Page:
For Damon Washington, home ownership is about more than just a house.
His East Oak Lane home was passed down to him by his late mother.
“One of the biggest joys I have is keeping my mother’s dream alive being a homeowner,” said Washington.
But Washington, a certified nurse’s aide, says keeping up financially has been difficult this past year since he contracted COVID-19 last March.
Breaking news and the stories that matter to your neighborhood.
“Everything has been behind ever since,” he said.
Now with the adoption of the American Rescue Plan, new financial assistance is on the way for homeowners like Washington who have fallen behind during the pandemic.
The plan includes nearly $9.7 billion in mortgage and utility assistance for homeowners, which Senate Majority Leader Chuck Schumer’s office says is the first dedicated funding to assist homeowners since the pandemic began.
The need for assistance is “tremendous,” said Michael Froehlich, an attorney with Community Legal Services, whose sister agency Philadelphia Legal Assistance has been working with Washington. Froehlich says the aid comes as other help preventing homeowners from losing their homes is scheduled to end this summer.
“In June, come the end of the forbearances and moratoria, that’s when the tsunami of foreclosures could occur unless something steps in to help – and that’s where this $10 billion homeowner rescue assistance fund comes into play,” Froehlich said.
The new funds could also help combat the impact of the pandemic on Black and Hispanic homeowners who may be having trouble making payments because they’ve been affected by COVID-19, he said.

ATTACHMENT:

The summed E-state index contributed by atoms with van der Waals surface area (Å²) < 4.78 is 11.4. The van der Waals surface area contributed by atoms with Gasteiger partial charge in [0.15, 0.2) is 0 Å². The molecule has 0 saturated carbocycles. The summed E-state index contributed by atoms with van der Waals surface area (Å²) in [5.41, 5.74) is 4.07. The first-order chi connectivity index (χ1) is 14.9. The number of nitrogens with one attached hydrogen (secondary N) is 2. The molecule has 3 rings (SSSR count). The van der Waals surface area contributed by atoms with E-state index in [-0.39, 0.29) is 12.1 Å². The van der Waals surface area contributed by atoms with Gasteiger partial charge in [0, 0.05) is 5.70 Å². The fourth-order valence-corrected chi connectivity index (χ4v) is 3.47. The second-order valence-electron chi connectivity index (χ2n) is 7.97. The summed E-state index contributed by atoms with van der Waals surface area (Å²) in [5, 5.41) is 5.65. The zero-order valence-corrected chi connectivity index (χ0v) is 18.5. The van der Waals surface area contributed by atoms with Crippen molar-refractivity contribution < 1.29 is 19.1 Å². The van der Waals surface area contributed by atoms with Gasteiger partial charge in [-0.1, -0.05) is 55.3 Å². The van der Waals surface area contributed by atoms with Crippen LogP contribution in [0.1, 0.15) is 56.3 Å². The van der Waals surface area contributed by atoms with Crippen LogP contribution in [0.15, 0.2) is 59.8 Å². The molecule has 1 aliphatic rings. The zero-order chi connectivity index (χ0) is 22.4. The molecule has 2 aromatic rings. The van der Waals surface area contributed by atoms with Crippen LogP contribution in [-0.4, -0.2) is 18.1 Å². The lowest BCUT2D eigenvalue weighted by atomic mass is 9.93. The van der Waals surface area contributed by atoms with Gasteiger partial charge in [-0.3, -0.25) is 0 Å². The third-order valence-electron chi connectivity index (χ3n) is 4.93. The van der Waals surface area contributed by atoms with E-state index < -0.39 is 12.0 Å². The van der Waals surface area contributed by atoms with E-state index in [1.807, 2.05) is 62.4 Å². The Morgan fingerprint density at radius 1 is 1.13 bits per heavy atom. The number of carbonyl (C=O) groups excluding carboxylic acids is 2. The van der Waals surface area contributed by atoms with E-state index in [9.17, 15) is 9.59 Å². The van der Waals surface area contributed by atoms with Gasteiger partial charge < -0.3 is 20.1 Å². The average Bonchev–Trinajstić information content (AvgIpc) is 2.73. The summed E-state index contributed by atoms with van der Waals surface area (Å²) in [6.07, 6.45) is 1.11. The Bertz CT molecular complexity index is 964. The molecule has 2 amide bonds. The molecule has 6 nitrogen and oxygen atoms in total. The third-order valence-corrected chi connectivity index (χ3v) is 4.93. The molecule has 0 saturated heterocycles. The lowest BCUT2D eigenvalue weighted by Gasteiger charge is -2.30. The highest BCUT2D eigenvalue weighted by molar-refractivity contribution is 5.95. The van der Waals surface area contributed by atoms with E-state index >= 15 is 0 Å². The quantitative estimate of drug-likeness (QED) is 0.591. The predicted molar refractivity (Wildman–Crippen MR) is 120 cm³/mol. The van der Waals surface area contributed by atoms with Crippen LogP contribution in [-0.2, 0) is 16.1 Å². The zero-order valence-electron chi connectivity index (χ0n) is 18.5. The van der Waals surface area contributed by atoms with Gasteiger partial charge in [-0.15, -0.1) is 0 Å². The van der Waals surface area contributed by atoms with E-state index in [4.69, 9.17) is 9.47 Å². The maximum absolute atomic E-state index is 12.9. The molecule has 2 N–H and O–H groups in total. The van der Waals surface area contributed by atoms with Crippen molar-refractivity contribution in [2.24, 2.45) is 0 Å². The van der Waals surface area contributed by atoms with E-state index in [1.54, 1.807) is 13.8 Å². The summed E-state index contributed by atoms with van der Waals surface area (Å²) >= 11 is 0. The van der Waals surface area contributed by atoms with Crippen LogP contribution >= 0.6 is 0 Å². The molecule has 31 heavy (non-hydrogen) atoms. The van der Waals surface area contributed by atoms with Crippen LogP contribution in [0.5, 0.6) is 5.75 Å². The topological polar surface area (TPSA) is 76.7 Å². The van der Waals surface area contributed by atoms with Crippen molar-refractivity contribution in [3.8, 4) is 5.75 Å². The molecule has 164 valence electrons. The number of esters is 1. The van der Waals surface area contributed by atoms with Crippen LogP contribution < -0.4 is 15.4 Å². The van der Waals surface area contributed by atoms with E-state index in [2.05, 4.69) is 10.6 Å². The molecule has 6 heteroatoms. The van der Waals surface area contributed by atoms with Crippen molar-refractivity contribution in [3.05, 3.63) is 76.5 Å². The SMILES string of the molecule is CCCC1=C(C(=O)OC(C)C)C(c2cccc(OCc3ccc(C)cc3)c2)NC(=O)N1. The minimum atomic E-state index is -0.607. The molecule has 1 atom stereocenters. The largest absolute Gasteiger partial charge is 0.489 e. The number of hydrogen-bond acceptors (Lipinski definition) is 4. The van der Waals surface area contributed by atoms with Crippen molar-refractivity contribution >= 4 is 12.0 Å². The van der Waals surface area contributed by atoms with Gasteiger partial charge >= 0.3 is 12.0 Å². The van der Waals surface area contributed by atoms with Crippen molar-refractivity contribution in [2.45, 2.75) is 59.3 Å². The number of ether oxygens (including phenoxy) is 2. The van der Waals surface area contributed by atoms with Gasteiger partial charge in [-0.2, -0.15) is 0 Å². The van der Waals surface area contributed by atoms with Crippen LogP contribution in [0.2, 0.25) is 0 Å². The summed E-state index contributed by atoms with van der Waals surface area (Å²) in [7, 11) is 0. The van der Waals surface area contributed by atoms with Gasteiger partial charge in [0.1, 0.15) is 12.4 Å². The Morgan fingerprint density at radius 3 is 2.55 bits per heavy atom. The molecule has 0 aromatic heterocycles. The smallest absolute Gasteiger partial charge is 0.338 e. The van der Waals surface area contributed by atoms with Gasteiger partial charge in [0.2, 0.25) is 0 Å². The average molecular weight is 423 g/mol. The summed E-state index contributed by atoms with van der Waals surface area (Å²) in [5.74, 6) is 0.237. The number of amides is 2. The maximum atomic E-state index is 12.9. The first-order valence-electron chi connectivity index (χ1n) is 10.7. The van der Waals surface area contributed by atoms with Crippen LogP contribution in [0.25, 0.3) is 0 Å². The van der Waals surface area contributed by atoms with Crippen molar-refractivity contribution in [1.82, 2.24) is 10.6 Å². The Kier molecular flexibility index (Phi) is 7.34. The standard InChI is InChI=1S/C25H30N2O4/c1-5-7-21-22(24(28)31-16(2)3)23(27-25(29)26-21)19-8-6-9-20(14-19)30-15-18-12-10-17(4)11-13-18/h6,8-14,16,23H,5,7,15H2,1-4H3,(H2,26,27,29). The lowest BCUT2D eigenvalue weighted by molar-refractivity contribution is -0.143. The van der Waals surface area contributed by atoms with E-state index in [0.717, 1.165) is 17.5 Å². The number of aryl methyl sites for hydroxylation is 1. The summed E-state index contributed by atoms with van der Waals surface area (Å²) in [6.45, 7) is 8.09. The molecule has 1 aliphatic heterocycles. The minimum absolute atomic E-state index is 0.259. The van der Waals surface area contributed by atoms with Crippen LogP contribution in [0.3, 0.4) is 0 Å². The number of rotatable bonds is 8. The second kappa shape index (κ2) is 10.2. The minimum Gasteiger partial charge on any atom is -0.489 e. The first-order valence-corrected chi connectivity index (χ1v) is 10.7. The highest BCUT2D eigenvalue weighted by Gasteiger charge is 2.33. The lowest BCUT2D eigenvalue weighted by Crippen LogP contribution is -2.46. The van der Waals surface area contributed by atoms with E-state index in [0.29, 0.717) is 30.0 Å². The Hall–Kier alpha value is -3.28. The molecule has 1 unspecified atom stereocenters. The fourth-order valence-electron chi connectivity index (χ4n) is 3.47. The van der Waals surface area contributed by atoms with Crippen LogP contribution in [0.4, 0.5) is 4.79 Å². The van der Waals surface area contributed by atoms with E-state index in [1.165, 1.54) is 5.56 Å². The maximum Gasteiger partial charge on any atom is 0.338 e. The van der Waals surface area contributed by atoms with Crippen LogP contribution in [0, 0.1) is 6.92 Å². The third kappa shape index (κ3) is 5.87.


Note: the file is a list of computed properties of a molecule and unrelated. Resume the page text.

“This hurts the black homeownership rate and it hurts the homeownership and wealth gap between white and Black and Hispanic folks, and so this program is also critically important because unless we have something like this and other programs that exist, our racial wealth gap in this country is just going to continue to increase,” he said.
Froehlich says the money will be sent to the states to set up programs to disperse the funds. He estimates Pennsylvania could get at least $300 million – based on unemployment and the number of people who are behind on mortgages or in foreclosure – but says it could take months for states to set up programs and start getting money to homeowners.
In the meantime, he recommends homeowners who know they are behind or struggling financially contact their mortgage company “and tell them they’re experiencing some kind of COVID or pandemic related emergency and are not able to pay for their mortgage.” Many companies do have programs to help, he said.
In addition, homeowners in Philadelphia can get help by calling the Save Your Home Philly hotline at 215-334-4663.